Lionfish: Deadly or Delicious?

Lionfish-4 (3)
Most of us have heard of the lionfish, but few people really know much about them. It’s time to get the facts straight, and learn how to stop this invasive fish from overtaking our waters.

Native to the southwestern Pacific and Indian Oceans, lionfish are a popular aquarium fish in the United States due to their unique appearance. Unfortunately, some aquarium owners grew tired of their fancy fish and instead of properly disposing of them, simply dumped them into the ocean off the coast of southern Florida. Eventually two of these unwanted lionfish met, one thing led to another, and now we have a bit of an issue. It didn’t take much, all the lionfish currently in this part of the world can be genetically traced back to just six female fish. Now the lionfish is a well-established invasive species throughout the entire Caribbean Sea as well as the majority of the Gulf of Mexico and the East coast of the United States from Florida to New York.

An invasive species is a non-native species that poses a threat economically, environmentally, or to human health. Lionfish have managed to affect all three.

Lionfish are considered to be the most detrimental marine invasive species in history and they owe this “success” to several factors. Perhaps the most well-known is that lionfish have venomous spines. This makes them rather unappetizing for the variety of predators that would normally help to keep their population in check. Remember those six fish that spawned this invasion? Well they were helped by the fact that one lionfish is able to produce over 2 million eggs per year. As if that wasn’t enough, lionfish hardly need to work to capture prey because our native fish don’t know them to be a predator and have no natural defenses against them. A lionfish in a Caribbean reef is like a little kid in a candy shop, and some have been gorging themselves so much that they are actually developing liver disease.

LionfishDistribution (3)

Now that we know how they got here, let’s talk about why we should care. As previously mentioned, lionfish can eat a lot. They’ve been seen to reduce other fish populations by 90%. That fact alone should be enough to get the whole town hunting these menaces, but let’s go a bit deeper. Lionfish eat over 50 species of fish and crustaceans – including snapper, lobster, shrimp, grouper and grunts – the same ones we like to eat. Moreover, as the basis of much of the economic activity in coastal areas, these fish are crucial to the livelihoods of thousands of people along Panama’s Atlantic coast.

To make matters worse, lionfish primarily eat juvenile fish, preventing them from ever reproducing and wiping out subsequent generations of fish. Even if lionfish can’t decimate these species by eating their babies, they can likely do it by eating their food. If snappers and groupers don’t have any prey left, they probably won’t last too long. Additionally, these prey fish eat algae keep it from overgrowing corals, blocking out their sunlight and causing them to die. As one might expect, corals are the foundation of coral reefs and without them these ecosystems will quickly collapse.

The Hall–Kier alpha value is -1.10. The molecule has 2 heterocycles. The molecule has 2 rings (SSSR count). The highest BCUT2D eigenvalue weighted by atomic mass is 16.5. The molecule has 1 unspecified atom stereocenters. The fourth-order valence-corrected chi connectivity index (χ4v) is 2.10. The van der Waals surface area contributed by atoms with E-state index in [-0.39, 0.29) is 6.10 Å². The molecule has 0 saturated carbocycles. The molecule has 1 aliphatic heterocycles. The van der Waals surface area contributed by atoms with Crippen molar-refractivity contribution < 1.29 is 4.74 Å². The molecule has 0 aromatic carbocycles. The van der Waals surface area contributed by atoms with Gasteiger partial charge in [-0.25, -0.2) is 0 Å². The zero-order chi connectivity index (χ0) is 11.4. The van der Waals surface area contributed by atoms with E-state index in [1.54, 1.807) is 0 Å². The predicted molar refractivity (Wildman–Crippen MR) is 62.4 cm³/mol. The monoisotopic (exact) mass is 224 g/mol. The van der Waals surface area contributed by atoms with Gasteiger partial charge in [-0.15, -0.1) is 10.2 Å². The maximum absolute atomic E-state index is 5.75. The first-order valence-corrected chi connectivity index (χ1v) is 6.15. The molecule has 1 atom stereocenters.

Now that we know why lionfish are terrible (in their invasive range only) what can we do about them? Recently, several tournaments and local hunters have helped control lionfish populations around Bocas Town. However those efforts need to be maintained and farther away, populations of this disastrous fish remain healthy.
In my opinion, the best way to control the lionfish invasion is by eating lionfish. Lionfish are not only edible, but are also delicious. Their meat is delicate and is often compared to snapper or hogfish. I have yet to encounter someone who doesn’t like it. While the lionfish does have venomous spines, the venom is not fatal and is confined to the spines, which can be easily removed. The meat is venom free and perfectly safe to eat. I’ve eaten it several times and I’m still here.

IMG_20131107_155932 (3)

Lucky for us, the Cosmic Crab on Carenero Island (just a short 2 minute boat ride from Bocas Town) is currently serving up fresh lionfish daily. By asking for lionfish there and at other restaurants, you can help increase the demand, for fishermen, thus taking more lionfish out of our waters. You can also go directly to local fishermen and ask them to hunt lionfish.

If you’re the more adventurous type, you can jump in and start tackling the problem yourself. The only effective way to catch lionfish is to spear them, but because they’re pretty fearless little guys, they’re much easier to spear than other fish. So if you like hunting, this is a great pass-time to pick up. Bocas Water Sports offers lionfish hunting dives. It’s really fun, you’ll know you’re directly helping to improve our environment and you can bring home dinner!


  1. Michael Skinner Reply


    Can someone put me in touch with a terrestrial ecologist in Panama who is familiar with the ecology of the Harpy eagle (Harpia harpyja)?

    Thank you.

    Michael Skinner

  2. Yolanda Van Der Kolk Reply

    Totally curious about eating bbq lionfish. Do you sell it in the fish markets on the Pacific coast beaches at Rio Hato and is it possible to order. If yes what would it cost a pound.
    I currently live in Santa Clara right beside the market. Please let me know if it is possible? Gracias Yolanda

Leave a Reply

Your email address will not be published. Required fields are marked *